By Sierra Aceto
As the stress of the semester begins to bear down on campus and the anticipation of spring break gains speed, mindless and constricted eating begins to feed off of the anxieties and insecurities of countless young adults.
From inhaling vending machine snacks between study sessions to counting calories to trim down for a beach vacation, it’s easy to not be present while eating.
Dr. Jan Chozen Bays, a writer for Psychology Today, defines mindfulness as “awareness without criticism or judgement.” While many mindful practices have been associated with various self-care practices (face masks, gratitude lists, hygge, etc.), our eating habits should not be an exception to this list.
What we eat affects our mood, energy levels and cognitive function throughout the day. When it comes down to it, food is calories, and calories are energy. Without the necessary energy, our bodies are unable to perform the hundreds of functions they do each day.
This includes studying for exams, watching our favorite shows and running through the airport to catch a flight in time for spring break.
So, what is “mindful eating?”
Mindful eating, often considered under the umbrella of intuitive eating, involves an intentional focus on being present and cognizant of our body and our food during a meal.
This means putting down the phone, closing the laptop and pausing the homework to concentrate on the food and all the sensations that come along with eating it. When we become aware of the colors, textures, temperatures and flavors of our food, we tune in to how it makes us feel both physically and emotionally.
When we mindlessly graze on a bag of chips while watching TV, we look down to find the bag empty. When we feel stressed about a deadline or an overpacked schedule, it can result in emotional eating or a total loss of appetite.
While we should never judge ourselves when events like these occur, we can begin to find space to work through these difficult emotions by paying more attention to how we’re treating our bodies in times of trouble and times of peace.
Fulfilling different forms of hunger
By sitting alone with our food and concentrating on how each bite makes us feel, we can gain a better understanding of our hunger levels. Becoming more well-acquainted with hunger levels helps to inform us as to why we’re eating in a certain situation. Is it boredom? Is it stress? Is it just “time” to eat?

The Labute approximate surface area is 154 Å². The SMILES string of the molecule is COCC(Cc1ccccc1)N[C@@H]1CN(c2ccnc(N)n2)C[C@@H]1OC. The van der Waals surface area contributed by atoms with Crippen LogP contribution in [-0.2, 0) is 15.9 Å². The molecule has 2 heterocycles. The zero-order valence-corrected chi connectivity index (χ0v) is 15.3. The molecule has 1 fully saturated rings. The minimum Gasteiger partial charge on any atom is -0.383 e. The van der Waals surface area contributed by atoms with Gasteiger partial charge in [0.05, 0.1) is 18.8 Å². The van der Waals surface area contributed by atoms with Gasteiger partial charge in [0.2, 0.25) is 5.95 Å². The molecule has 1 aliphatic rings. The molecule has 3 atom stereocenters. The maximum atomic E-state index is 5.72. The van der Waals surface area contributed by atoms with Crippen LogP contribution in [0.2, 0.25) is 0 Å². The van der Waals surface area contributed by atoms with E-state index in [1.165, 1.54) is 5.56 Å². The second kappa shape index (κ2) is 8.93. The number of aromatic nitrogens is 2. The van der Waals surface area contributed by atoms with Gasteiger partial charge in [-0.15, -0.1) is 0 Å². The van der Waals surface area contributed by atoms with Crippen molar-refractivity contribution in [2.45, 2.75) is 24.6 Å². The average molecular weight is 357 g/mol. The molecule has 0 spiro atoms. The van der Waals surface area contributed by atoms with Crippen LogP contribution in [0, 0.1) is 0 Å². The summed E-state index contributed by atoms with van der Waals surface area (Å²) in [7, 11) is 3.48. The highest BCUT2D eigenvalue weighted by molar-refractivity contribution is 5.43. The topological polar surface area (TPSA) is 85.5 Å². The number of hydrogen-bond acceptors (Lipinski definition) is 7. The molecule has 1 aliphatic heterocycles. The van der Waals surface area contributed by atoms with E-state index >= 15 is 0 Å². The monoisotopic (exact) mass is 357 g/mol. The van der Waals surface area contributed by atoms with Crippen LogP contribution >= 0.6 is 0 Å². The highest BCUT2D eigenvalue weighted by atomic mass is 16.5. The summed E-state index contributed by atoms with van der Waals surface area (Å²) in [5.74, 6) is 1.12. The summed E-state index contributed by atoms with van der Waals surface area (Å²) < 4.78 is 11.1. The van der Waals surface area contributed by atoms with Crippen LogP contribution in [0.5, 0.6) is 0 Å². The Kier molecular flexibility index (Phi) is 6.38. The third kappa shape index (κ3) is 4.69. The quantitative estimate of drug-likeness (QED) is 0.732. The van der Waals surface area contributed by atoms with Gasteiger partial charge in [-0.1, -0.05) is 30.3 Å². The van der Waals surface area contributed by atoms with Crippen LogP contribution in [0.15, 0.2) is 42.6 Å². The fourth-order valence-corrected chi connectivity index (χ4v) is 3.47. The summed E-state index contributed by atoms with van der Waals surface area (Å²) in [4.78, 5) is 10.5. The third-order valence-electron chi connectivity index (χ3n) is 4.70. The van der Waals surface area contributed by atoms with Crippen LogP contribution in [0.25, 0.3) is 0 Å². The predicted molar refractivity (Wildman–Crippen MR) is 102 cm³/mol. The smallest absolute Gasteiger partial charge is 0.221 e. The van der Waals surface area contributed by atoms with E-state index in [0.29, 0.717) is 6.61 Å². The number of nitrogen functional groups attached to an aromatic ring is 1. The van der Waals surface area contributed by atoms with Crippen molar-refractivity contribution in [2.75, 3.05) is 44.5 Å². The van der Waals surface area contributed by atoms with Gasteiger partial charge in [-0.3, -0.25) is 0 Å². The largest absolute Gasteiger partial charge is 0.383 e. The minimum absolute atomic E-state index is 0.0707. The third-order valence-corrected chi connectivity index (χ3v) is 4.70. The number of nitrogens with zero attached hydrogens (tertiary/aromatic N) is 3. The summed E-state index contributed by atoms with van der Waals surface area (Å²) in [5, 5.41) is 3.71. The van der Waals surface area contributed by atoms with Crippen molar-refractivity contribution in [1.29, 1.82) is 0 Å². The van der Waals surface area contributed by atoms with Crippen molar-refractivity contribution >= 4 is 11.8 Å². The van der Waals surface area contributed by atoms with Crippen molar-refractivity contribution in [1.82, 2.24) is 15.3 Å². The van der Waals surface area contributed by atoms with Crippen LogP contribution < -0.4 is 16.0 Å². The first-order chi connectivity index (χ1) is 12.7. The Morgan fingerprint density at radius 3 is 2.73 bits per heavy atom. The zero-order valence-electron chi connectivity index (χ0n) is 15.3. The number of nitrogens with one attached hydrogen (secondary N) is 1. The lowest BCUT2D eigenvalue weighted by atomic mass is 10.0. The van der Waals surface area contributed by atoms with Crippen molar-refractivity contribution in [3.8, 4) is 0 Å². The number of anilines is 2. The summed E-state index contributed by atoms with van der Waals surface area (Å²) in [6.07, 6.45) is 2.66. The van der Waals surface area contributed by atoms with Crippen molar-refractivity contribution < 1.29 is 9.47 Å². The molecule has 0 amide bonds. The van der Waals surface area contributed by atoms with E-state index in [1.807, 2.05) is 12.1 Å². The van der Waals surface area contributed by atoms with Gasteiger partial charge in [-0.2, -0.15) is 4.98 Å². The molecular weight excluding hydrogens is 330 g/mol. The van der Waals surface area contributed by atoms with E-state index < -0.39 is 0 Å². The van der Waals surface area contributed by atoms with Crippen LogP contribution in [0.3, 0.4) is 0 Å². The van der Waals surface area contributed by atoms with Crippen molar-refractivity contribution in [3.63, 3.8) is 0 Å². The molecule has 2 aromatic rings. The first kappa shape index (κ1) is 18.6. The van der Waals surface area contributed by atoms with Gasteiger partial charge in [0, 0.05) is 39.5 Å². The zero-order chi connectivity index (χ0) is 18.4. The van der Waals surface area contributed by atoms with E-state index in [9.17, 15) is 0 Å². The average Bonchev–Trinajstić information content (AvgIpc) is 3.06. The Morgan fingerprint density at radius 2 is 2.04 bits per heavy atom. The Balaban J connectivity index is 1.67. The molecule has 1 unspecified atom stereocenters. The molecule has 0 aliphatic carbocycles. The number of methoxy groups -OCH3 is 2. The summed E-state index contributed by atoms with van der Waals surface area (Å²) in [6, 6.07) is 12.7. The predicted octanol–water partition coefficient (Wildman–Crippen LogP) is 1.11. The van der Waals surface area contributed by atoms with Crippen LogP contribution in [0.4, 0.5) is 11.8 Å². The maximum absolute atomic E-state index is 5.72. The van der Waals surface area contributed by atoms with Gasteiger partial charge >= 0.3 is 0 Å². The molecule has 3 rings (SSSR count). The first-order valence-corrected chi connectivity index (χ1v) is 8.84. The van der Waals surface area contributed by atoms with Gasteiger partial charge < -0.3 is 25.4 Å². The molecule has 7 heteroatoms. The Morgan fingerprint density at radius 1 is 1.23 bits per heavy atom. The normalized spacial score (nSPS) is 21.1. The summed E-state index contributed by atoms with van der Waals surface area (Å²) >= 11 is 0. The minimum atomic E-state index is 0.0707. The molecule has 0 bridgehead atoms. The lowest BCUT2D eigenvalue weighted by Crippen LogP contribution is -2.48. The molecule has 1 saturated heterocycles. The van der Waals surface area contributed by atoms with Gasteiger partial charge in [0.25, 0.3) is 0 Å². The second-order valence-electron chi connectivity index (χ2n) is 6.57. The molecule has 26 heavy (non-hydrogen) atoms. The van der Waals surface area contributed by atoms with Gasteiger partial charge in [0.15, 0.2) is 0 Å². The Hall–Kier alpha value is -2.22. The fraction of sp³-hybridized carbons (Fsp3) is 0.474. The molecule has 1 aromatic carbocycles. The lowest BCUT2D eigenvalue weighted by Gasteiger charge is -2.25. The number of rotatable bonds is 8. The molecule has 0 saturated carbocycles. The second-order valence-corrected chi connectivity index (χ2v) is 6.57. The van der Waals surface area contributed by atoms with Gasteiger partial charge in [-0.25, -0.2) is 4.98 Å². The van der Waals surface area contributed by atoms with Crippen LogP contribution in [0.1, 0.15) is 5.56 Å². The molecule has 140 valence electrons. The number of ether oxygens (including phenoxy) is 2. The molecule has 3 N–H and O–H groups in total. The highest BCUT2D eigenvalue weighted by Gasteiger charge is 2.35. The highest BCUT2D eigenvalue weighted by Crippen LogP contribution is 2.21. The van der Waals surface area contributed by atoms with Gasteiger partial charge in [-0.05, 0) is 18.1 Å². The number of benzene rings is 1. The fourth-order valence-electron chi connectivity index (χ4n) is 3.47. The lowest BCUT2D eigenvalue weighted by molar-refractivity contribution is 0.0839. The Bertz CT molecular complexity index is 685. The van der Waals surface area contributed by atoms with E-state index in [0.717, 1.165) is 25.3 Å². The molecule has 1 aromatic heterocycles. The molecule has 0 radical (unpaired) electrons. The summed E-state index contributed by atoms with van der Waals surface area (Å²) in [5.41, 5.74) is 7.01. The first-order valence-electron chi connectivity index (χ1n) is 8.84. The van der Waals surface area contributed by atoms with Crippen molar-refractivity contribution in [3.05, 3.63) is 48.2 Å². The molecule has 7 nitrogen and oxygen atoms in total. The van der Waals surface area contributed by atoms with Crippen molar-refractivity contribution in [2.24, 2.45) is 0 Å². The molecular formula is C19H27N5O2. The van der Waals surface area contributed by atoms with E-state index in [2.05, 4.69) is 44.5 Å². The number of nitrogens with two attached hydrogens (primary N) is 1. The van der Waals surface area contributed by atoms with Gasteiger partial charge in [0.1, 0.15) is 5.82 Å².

Whether the answers to these questions are “yes” or “no” doesn’t determine whether you should eat, but rather they remind us to consistently check in with our bodies and work to properly fuel and care for them in the best way possible.
It is worth noting that food should not be categorized as “good” or “bad” or even “healthy” and “unhealthy.” If we’re going to ask ourselves any question after eating, it should be, “Did that make me feel good?”
The beauty of feeling good is that it can be defined in a multitude of ways. It could mean your body feels refreshed and energized because you had a serving of fruits or vegetables, or it could mean your psyche feels the pleasant release of dopamine from eating a piece of candy or a warm bowl of mac and cheese.
Never without obstacles
In a frequently distracted society, refraining from any kind of content consumption while we eat might seem like a daunting task. It can be scary to sit with our emotions without anything to mask over them.
We live in a culture rampant with diet fads and “quick fixes.” Despite the body positivity movements that have been trying to shut down these harmful trends, sitting with our emotions might still feel like eating across from your worst fears and anxieties.
Take it slow. Try five minutes without any distractions, then take a break. Mindful eating is not meant to be another stressor in a habitually stressful life. Rather, it is intended to help you reconnect with your body and gradually shift the negative relationships you may have with food or your body.
Mindfulness, in general, is never meant to scorn — only to soothe the scars that unrealistic societal expectations have left behind.